Bob Flanigan, 84, an original member of the four-part jazz vocal harmony group the Four Freshmen, has died in Las Vegas, a manager of the group said Monday.
Mr. Flanigan died Sunday at home of congestive heart failure, with family nearby and trombonists playing songs, IVI Management agent Dina Roth said.
"Flanigan's voice was indestructible," said Ross Barbour, 82, a cousin who is the last surviving original member of the four-man group. "He could drive all day and all night without stopping between gigs, and when our voices were on the edge, Bob was still in full form."
Mr. Flanigan and cousins Ross and Don Barbour formed the group in 1948 with Hal Kratzsch while attending Butler University in Indiana. Mr. Flanigan played trombone and bass and sang lead parts.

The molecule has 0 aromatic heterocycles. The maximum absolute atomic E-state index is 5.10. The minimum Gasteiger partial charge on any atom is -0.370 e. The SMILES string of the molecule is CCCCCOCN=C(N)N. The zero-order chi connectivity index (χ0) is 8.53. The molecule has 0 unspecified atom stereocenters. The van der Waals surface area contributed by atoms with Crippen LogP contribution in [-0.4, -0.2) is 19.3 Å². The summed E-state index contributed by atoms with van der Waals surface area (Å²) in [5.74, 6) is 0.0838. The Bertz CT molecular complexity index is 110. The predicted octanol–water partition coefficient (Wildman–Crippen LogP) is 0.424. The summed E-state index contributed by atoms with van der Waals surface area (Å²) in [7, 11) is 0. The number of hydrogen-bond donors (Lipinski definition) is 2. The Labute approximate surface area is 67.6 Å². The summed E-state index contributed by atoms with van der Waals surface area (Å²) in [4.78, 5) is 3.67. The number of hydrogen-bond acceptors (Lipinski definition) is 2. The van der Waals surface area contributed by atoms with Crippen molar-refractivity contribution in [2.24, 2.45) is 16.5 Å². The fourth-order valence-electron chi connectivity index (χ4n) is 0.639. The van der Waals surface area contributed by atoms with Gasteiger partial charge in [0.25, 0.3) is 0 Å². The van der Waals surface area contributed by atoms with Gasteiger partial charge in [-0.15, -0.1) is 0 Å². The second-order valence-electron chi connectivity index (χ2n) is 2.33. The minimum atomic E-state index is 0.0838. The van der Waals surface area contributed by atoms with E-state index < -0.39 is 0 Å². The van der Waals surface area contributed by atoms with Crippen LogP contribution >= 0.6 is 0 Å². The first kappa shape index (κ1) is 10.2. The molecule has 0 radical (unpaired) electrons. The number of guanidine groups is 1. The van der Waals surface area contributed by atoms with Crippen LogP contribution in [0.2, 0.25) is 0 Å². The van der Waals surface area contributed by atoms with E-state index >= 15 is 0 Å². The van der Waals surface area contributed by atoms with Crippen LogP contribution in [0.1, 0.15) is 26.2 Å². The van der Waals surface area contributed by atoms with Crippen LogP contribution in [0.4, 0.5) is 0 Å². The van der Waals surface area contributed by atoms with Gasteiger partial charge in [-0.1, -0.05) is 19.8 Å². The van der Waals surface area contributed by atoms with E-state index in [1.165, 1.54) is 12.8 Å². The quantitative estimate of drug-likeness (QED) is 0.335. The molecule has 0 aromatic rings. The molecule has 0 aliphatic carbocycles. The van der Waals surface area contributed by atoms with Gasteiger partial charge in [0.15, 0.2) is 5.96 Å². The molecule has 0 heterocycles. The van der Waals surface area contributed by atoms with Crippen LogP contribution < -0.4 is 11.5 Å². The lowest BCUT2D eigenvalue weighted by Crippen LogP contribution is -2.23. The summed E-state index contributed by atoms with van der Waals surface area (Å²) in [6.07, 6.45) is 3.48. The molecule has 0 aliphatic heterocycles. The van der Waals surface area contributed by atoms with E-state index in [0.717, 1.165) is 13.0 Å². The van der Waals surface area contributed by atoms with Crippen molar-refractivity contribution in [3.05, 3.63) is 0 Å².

The group produced more than 50 albums and 70 singles, and had six Grammy nominations over the years, Roth said. Their best-known recordings were "It's a Blue World" in 1952, "Mood Indigo" in 1954, "Day by Day" in 1955, and "Graduation Day" in 1956. The group was credited with being an early influence on Beach Boys founder Brian Wilson.
Mr. Flanigan retired in 1992, but Roth said he kept a hand in the changing cast of performers and management of the Four Freshmen.